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So I have a method that gets a Dictionary of List<myObj>, then cycles through the keys of the dictionary and passes each List<myObj> to a separate thread.

Here is some Code / Psuedo-Code:

public static void ProcessEntries() {

    Dictionary<string, List<myObj>> myDictionary = GetDictionary();

    foreach(string key in myDictionary.keys)
    {

        List<myObj> myList = myDictionary[key];

        Thread myThread = new System.Threading.Thread(new System.Threading.ThreadStart(delegate() {

            ProcessList(myList);

        }    
    }
}

public static void ProcessList(List<myObj> myList) {

    // Process entries
    // read-only operations on myList

}

The problem is that during execution of ProcessList the myList parameter simply changes.

I have looped through the list before kicking of the thread, and then immediately inside the thread, and I've found the results to be different.

I have since solved the problem (I think!) by making the Dictionary variable global. Using the [ThreadStatic] property is next on the list of possible fixes.

What I really want to know is why does the myList object changes inside ProcessList() presumably when the myList object is re-assigned in ProcessEntries() ? Are these not two different Lists ? If all parameter passing is by value by default, why does the ProcessList() function not have a local copy of myList ? (does it?)

Is there a way to specify that you want to pass a parameter to a thread and not have it be altered by the parent thread or other threads during execution? (This would be similar to the [ThreadSafe] attribute for global variables)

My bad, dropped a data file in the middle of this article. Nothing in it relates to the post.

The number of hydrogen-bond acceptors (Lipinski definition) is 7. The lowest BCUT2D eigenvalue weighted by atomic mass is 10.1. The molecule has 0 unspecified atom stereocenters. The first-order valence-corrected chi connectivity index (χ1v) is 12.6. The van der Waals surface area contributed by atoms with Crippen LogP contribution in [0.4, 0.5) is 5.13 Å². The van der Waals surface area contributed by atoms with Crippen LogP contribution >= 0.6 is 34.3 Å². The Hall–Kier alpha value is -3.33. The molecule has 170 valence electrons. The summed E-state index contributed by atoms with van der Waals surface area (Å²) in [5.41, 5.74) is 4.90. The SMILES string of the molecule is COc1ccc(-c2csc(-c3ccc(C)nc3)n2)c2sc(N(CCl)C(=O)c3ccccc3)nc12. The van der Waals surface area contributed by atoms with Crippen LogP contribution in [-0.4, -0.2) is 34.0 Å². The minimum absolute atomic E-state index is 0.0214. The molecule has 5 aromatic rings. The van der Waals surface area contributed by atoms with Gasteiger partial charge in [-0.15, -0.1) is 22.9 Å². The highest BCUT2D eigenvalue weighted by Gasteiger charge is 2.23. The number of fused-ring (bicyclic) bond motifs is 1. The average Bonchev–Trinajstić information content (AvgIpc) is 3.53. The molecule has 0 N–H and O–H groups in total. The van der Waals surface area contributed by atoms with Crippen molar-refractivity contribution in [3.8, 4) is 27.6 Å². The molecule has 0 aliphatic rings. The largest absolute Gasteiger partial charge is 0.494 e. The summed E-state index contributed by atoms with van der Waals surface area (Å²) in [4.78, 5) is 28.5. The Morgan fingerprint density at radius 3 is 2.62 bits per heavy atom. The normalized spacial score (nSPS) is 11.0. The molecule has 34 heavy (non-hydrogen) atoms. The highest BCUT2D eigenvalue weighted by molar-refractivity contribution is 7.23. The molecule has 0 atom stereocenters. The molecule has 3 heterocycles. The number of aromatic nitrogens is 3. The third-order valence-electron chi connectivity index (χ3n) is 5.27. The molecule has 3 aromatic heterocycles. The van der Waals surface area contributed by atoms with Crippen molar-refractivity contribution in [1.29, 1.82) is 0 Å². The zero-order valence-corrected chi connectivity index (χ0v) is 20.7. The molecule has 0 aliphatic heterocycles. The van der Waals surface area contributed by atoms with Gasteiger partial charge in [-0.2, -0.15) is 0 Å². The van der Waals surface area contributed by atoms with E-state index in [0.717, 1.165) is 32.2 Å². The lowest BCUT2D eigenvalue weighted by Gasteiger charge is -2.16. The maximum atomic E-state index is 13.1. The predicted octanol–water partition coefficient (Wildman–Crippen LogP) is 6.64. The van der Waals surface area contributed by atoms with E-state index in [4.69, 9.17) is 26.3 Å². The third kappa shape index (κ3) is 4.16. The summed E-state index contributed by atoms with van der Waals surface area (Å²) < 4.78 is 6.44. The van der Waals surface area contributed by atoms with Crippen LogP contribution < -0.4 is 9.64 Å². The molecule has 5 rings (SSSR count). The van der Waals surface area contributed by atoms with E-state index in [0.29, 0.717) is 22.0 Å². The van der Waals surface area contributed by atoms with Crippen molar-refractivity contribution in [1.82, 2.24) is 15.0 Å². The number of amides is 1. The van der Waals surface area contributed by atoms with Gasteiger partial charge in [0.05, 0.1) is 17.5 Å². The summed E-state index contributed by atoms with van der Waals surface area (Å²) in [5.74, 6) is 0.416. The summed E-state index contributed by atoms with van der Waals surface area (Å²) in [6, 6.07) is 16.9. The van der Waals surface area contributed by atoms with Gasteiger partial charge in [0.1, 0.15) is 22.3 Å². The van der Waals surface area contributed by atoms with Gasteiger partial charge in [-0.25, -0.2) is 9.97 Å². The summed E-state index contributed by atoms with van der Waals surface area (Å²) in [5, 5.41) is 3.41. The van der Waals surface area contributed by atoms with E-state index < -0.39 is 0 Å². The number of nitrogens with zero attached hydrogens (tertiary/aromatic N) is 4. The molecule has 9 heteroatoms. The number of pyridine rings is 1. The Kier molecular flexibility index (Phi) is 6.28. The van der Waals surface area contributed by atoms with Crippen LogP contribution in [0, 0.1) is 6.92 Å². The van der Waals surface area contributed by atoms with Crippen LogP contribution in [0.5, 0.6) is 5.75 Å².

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1  
Are you sure that your code/psuedocode is correct and complete? From what I can see, while your assumptions about what happens are wrong, it looks like the code should work just fine. – Justin Niessner Aug 5 '10 at 16:57

I suspect your pseudo-code isn't actually an accurate reflection of your real code. I suspect your real code looks like this:

foreach(var pair in myDictionary)
{
    Thread myThread = new Thread(delegate() {
        ProcessList(pair.Value);
    });
    myThread.Start();
}

If that's the case, the problem is that the pair variable is being captured - so by the time your thread starts, it may be referring to a different key/value pair.

The way to fix it is to make the code precisely more like your pseudo-code:

foreach(var pair in myDictionary)
{
    // You'll get a new list variable on each iteration
    var list = pair.Value;
    Thread myThread = new Thread(delegate() {
        ProcessList(list);
    });
    myThread.Start();
}

See Eric Lippert's blog post on this for more information.

If this isn't what's going wrong, please give a real example rather than pseudo-code. A short but complete example demonstrating the problem would be ideal.

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Also be sure that other threads don't affect the thread you're trying to use. be sure to use locks and monitors... Had some issues with that just few weeks ago..

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You are passing a reference by value in that case, so if you modify it somewhere it will be different everywhwere.

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